BEYOND THE HEADLINES: Shedding light on the subject

Why did the government proceed with Stickle Road plans when there was significant opposition?

Word came late last week that the Ministry of Transportation’s controversial plan for Stickle Road had been scrapped.

“The original plan is put on the shelf, it’s not going to be used,” said Eric Foster, Vernon-Monashee MLA, in Sunday’s Morning Star.

The ministry had been proposing that left turns from Stickle Road on to Highway 97 be prohibited, something that angered residents and businesses in that immediate area.

“I lobbied the minister (Todd Stone) who was aware of the negative publicity the plan had attracted,” said Foster.

“He totally agreed that the ministry was planning to spend a lot of money that the people we’re spending it for don’t want, and it’s not going to serve their needs, so it’s been scrapped.”

And it’s great that elected officials have been responsive, but one has to wonder how things still got as far as they did, particularly when ministry staff had known for years that a right-in, right-out concept was not wanted.

In 2012, the Regional District of North Okanagan board passed a motion calling for a traffic control signal to be installed at Stickle Road and Highway 97.

And when ministry officials came before RDNO with options in late 2014, regional directors were clear once again about what they wanted.

“We had indicated our options from the start,” said Bob Fleming, BX-Swan Lake director, of a light.

Despite all of that, the ministry still presented RDNO with its official plan — blocking left-hand turns — April 1 and a public open house was held April 30. The event included a series of information boards touting the benefits of right-in, right-out over a traffic light.

Among the reasons was left-hand turns, “would increase greenhouse gas emissions from vehicles idling at a signalized intersection.” Obviously the environment is important, but how do vehicles at a light contribute to global warming more than forcing vehicles on the west side of the road to go south to 27th Street or Pleasant Valley Road and backtrack so they can get on to Highway 97 and head north?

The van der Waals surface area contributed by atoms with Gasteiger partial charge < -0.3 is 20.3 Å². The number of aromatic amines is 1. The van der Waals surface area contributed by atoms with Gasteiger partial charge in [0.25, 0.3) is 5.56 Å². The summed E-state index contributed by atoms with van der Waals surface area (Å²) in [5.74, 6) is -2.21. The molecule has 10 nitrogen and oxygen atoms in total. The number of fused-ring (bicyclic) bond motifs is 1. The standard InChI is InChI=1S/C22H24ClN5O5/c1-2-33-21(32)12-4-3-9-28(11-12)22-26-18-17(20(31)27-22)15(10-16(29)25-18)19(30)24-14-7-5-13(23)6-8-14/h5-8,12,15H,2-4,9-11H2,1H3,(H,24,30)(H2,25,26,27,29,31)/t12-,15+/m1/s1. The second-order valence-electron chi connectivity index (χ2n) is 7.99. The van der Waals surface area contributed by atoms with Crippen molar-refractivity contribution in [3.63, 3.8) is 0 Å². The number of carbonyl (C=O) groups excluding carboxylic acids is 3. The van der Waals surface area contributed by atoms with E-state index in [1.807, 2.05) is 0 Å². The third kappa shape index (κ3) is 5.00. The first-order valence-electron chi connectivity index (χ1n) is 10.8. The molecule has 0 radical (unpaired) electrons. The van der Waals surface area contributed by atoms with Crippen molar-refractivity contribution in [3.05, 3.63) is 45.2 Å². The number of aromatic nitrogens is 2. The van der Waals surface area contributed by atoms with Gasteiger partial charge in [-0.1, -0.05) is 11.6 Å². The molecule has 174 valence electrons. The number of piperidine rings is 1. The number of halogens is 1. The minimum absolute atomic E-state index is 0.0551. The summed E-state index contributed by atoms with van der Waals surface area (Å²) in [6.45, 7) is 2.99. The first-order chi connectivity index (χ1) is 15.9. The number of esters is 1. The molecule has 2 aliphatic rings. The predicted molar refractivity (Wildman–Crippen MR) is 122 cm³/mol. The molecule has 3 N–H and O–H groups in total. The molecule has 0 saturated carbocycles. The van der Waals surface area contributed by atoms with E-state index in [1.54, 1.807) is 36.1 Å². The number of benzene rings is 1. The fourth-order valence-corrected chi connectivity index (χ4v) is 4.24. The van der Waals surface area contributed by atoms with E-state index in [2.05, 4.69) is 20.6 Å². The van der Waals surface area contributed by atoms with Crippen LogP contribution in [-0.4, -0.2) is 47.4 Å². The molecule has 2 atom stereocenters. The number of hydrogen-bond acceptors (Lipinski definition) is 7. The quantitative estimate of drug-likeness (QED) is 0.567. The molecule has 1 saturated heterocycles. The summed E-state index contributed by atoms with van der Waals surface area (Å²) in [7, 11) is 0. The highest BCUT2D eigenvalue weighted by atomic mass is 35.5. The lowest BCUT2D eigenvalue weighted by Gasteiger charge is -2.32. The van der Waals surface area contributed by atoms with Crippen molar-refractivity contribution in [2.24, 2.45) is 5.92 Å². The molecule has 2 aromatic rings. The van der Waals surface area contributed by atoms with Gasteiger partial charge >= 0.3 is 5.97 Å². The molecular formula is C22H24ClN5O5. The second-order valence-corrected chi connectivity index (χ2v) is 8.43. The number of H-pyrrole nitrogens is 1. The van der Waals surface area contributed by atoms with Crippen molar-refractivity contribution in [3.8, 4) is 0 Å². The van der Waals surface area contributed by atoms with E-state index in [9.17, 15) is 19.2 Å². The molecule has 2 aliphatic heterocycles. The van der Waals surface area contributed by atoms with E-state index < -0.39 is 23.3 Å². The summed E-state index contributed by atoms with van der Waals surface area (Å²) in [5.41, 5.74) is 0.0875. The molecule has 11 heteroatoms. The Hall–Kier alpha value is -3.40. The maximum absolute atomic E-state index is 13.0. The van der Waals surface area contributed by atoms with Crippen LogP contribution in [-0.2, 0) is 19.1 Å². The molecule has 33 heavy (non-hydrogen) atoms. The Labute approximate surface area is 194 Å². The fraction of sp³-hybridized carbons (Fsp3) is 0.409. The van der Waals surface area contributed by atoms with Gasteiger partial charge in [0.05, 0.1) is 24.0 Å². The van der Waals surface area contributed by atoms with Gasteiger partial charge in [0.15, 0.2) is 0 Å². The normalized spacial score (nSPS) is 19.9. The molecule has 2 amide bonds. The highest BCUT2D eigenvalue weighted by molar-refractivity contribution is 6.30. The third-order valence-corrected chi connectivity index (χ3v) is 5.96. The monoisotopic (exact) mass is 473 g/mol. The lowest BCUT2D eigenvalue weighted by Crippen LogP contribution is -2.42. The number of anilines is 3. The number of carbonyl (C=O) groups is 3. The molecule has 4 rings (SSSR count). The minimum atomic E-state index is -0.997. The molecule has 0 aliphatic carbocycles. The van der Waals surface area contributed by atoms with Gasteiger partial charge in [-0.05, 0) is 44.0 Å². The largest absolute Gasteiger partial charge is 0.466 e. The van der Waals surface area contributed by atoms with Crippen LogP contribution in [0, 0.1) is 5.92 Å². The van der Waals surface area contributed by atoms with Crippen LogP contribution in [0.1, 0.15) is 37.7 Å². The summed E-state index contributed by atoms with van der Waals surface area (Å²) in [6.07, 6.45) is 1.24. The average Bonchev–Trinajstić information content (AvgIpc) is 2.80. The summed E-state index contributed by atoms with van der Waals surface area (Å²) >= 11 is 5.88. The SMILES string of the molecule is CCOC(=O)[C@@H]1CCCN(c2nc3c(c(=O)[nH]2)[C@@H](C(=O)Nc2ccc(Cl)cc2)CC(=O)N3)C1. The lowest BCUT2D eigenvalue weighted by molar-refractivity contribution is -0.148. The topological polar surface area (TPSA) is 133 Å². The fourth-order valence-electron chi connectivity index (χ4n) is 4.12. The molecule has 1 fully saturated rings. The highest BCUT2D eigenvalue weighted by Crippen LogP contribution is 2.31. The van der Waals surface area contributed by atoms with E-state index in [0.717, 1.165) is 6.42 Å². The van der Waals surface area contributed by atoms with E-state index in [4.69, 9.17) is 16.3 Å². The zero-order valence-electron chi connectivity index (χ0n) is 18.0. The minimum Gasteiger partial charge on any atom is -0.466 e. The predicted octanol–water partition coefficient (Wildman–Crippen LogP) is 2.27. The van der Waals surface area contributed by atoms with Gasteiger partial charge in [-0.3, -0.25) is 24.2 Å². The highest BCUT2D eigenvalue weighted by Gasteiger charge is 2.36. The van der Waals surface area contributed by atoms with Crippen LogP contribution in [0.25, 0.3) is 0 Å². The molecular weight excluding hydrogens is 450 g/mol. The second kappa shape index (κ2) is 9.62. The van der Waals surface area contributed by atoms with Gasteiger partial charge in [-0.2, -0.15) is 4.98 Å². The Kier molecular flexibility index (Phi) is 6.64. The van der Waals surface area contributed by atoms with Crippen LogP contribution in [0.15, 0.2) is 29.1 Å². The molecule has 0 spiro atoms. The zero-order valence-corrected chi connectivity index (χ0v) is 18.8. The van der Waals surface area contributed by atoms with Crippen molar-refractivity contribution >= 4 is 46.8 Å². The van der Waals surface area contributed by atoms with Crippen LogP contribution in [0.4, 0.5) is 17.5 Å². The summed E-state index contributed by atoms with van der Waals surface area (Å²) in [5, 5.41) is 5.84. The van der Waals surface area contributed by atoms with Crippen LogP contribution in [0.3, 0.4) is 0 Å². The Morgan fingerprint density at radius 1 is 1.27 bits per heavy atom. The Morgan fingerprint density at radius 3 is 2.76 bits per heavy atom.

During the open house, ministry staff stuck to their guns and did their best to convince residents and businesses that a light is misguided.

“It doesn’t meet signal warrants because only five per cent of the traffic makes any turning movements there,” said Rampaul Dulay, project director, adding that 95 per cent of the traffic goes through the intersection on the highway.

However, what Dulay failed to point out is the statistics are skewed because motorists avoid turning left at Stickle Road because of the risk involved. If a traffic light was installed, usage would increase, particularly as more commercial development occurs in the area.

Given that the ministry knew well in advance that there was opposition to right-in, right-out at Stickle, it would be interesting to know how much was spent on engineering plans, cost estimates and fancy graphics for a plan that has now been apparently abandoned?

But while right-in, right-out is shelved, there are no guarantees of a traffic light either.

“I asked the ministry staff to try and get something back to me before the end of the (Legislative) session at the end of this month,” said Foster.

It was political pressure that got the original concept scrapped, but Foster can’t be complacent and expect the ministry to do the right thing.

Businesspeople, residents and local politicians have spoken loud and clear and Foster needs to add his voice to the chorus calling for a light.